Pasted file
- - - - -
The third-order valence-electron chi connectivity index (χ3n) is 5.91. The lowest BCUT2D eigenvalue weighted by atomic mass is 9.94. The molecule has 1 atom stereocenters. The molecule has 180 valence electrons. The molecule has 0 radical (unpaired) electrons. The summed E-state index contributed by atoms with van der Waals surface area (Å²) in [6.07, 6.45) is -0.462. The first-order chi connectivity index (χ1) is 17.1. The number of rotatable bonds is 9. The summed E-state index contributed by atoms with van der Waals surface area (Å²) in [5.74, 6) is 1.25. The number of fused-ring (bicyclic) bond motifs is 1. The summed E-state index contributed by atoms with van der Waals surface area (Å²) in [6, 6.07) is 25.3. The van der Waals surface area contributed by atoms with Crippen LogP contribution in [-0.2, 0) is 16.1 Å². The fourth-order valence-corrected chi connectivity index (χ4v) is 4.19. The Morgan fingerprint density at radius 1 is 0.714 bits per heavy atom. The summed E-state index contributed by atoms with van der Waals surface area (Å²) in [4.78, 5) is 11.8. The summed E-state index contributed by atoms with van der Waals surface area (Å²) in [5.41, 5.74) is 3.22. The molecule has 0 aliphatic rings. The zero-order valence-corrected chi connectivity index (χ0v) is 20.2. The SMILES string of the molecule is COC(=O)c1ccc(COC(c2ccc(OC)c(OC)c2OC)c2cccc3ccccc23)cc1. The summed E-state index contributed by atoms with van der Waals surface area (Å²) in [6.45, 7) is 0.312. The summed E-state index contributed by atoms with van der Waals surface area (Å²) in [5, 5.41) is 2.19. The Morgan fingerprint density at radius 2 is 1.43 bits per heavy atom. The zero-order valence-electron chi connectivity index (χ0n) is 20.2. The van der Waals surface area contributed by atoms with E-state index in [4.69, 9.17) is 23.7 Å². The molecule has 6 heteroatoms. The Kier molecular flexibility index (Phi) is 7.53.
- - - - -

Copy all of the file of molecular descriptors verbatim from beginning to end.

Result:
The third-order valence-electron chi connectivity index (χ3n) is 5.91. The lowest BCUT2D eigenvalue weighted by atomic mass is 9.94. The molecule has 1 atom stereocenters. The molecule has 180 valence electrons. The molecule has 0 radical (unpaired) electrons. The summed E-state index contributed by atoms with van der Waals surface area (Å²) in [6.07, 6.45) is -0.462. The first-order chi connectivity index (χ1) is 17.1. The number of rotatable bonds is 9. The summed E-state index contributed by atoms with van der Waals surface area (Å²) in [5.74, 6) is 1.25. The number of fused-ring (bicyclic) bond motifs is 1. The summed E-state index contributed by atoms with van der Waals surface area (Å²) in [6, 6.07) is 25.3. The van der Waals surface area contributed by atoms with Crippen LogP contribution in [-0.2, 0) is 16.1 Å². The fourth-order valence-corrected chi connectivity index (χ4v) is 4.19. The Morgan fingerprint density at radius 1 is 0.714 bits per heavy atom. The summed E-state index contributed by atoms with van der Waals surface area (Å²) in [4.78, 5) is 11.8. The summed E-state index contributed by atoms with van der Waals surface area (Å²) in [5.41, 5.74) is 3.22. The molecule has 0 aliphatic rings. The zero-order valence-corrected chi connectivity index (χ0v) is 20.2. The SMILES string of the molecule is COC(=O)c1ccc(COC(c2ccc(OC)c(OC)c2OC)c2cccc3ccccc23)cc1. The summed E-state index contributed by atoms with van der Waals surface area (Å²) in [6.45, 7) is 0.312. The summed E-state index contributed by atoms with van der Waals surface area (Å²) in [5, 5.41) is 2.19. The Morgan fingerprint density at radius 2 is 1.43 bits per heavy atom. The zero-order valence-electron chi connectivity index (χ0n) is 20.2. The van der Waals surface area contributed by atoms with E-state index in [4.69, 9.17) is 23.7 Å². The molecule has 6 heteroatoms. The Kier molecular flexibility index (Phi) is 7.53.